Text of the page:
# Homework Help: Null space

1. May 12, 2012

### robertjford80

1. The problem statement, all variables and given/known data

2. Relevant equations
3. The attempt at a solution

I don't understand how they get the numbers on the right. This is a null space problem so the 3x3 matrix = 0. By my reckoning

(1/3)x3 = 0 so x3 = 0. So then I try the second row.

2x3 = (3/2)x2

Divide both sides by two and x2 = 3/4

Plug that into the first row and we have

2x1 - 3 [(3/4)x3] - 2x3 = 0

Simplify

x1 = (11/8)x3

It's now clear that I'm in disagreement with the book.

Last edited: May 12, 2012
2. May 12, 2012

### Quinzio

It's not a null space problem, it's a system where the unknown is a vector C and known parameters are a vector X.
In other words they are solving $$\textbf{AC=X}$$

3. May 12, 2012

### robertjford80

well, i still don't know how they got the numbers on the right.

4. May 12, 2012

### Quinzio

They just performed Gauss moves about the rows.

First step is: R2 -> R2-(1/2) R1
Second step: R3 -> R3+(2/3) R2

They're doing very simple calculations, you are probably missing the point here, I can't get your confusion.
Which is then the final purpose of this system, it's before on your textbook.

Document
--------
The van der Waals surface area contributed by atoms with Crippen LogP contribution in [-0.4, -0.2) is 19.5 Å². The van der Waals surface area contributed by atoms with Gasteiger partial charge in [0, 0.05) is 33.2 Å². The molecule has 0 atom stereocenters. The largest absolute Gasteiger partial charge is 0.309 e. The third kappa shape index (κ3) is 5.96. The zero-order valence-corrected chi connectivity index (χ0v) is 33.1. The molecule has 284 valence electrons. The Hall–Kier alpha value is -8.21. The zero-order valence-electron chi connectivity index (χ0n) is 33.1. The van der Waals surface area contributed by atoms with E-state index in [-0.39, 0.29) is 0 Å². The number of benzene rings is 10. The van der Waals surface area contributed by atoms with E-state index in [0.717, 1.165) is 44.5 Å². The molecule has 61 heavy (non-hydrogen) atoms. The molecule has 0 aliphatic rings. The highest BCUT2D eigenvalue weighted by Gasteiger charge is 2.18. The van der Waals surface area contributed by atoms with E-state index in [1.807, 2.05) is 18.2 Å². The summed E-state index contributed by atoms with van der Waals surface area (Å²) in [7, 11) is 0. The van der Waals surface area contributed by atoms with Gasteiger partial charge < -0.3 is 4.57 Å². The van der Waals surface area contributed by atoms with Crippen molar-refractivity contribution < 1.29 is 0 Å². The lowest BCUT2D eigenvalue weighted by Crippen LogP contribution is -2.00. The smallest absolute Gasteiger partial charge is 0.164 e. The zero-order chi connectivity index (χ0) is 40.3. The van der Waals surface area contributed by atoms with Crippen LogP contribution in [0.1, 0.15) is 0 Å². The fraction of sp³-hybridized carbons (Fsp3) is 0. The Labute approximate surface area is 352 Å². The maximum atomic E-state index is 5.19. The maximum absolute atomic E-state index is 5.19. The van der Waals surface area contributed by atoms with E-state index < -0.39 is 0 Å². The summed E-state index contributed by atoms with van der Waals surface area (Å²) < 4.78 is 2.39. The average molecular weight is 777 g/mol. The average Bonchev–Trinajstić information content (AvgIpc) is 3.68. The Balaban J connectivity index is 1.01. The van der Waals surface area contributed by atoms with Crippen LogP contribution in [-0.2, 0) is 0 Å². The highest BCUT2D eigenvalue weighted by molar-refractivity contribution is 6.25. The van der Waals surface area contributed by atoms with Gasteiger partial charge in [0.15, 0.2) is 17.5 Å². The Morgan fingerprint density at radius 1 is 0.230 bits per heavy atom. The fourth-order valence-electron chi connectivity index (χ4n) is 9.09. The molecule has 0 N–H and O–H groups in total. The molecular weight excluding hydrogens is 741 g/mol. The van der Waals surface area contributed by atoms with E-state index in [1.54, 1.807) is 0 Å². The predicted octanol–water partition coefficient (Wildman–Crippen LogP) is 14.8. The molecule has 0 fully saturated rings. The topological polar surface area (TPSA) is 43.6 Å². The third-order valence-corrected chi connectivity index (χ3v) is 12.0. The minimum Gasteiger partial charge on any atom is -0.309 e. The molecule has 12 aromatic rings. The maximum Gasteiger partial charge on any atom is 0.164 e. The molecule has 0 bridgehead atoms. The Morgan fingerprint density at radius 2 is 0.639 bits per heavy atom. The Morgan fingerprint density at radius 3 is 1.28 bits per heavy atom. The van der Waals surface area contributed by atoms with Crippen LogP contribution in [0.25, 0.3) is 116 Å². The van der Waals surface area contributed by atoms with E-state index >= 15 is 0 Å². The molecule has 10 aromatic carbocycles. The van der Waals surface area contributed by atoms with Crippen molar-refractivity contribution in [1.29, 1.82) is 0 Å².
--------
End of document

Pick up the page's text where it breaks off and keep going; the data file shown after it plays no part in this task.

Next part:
5. May 12, 2012

### robertjford80

I understand how they get

[2 -3 -2]
[0 -3/2 2]
[0 0 1/3]

I do not understand how they get

x1
-.5x1 + x2
-.33x1 + .672 + x3

6. May 12, 2012

### sharks

The first matrix in your problem is an augmented matrix. You should have been able to recognize its form. This means the original form of the matrix is: $AC=X$ where the matrix C is 3x1: (c1, c2, c3)^T, and the matrix X is another 3x1: (x1, x2, x3)^T.

7. May 12, 2012

### robertjford80

hold on

8. May 12, 2012

### sharks

After you have reduced the augmented matrix to its triangular form, write it again into its separate matrices $UC=X'$. Then, try matrix multiplication on the left-hand side. Finally, equate both sides.

Note: $UC=X'$ is in similar form to the original $AC=X$ but after reducing the augmented matrix, $A|X$, then $U$ simply represents the upper echelon form of the original matrix $A$. Likewise, $X'$ represents the elements of the matrix $X$ after row reduction.

Last edited: May 12, 2012
9. May 12, 2012

### robertjford80

I tried multiplying

[2 -3 -2]
[0 -1.5 2]
[0 0 .33]

by the original matrix and I got

[1 1 5]
[-1.5 6.5 -3.5]
[0 .33 -.33]

Not the right answer. The I tried multiplying

[2 -3 -2]
[0 -1.5 2]
[0 0 .33]

by

[1 0 0]
[-.5 1 0]
[-.33 .67 1]

And I got approximately

[4 -4 -2]
[.1 -.1 2]
[-.1 .2 .33]

I also tried A = LU decomposition and that yielded no results similar to the book.

10. May 12, 2012

### sharks

$$U\times C= \displaystyle\left[ {\begin{array}{*{20}{c}} 2&-3&-2 \\ 0&-3/2&2 \\ 0&0&1/3 \\ \end{array}} \right]\times \displaystyle\left[ {\begin{array}{*{20}{c}} c_1 \\ c_2 \\ c_3 \\ \end{array}} \right]$$What do you get for this multiplication?

11. May 12, 2012

### robertjford80

I appreciate your help and I apologize for being so stubbornly stupid about this problem, but I don't know what the values for c1 c2 and c3 are.

Also please don't respond in laTex, my computer can't read it. I'm trying to solve that problem but it's hard.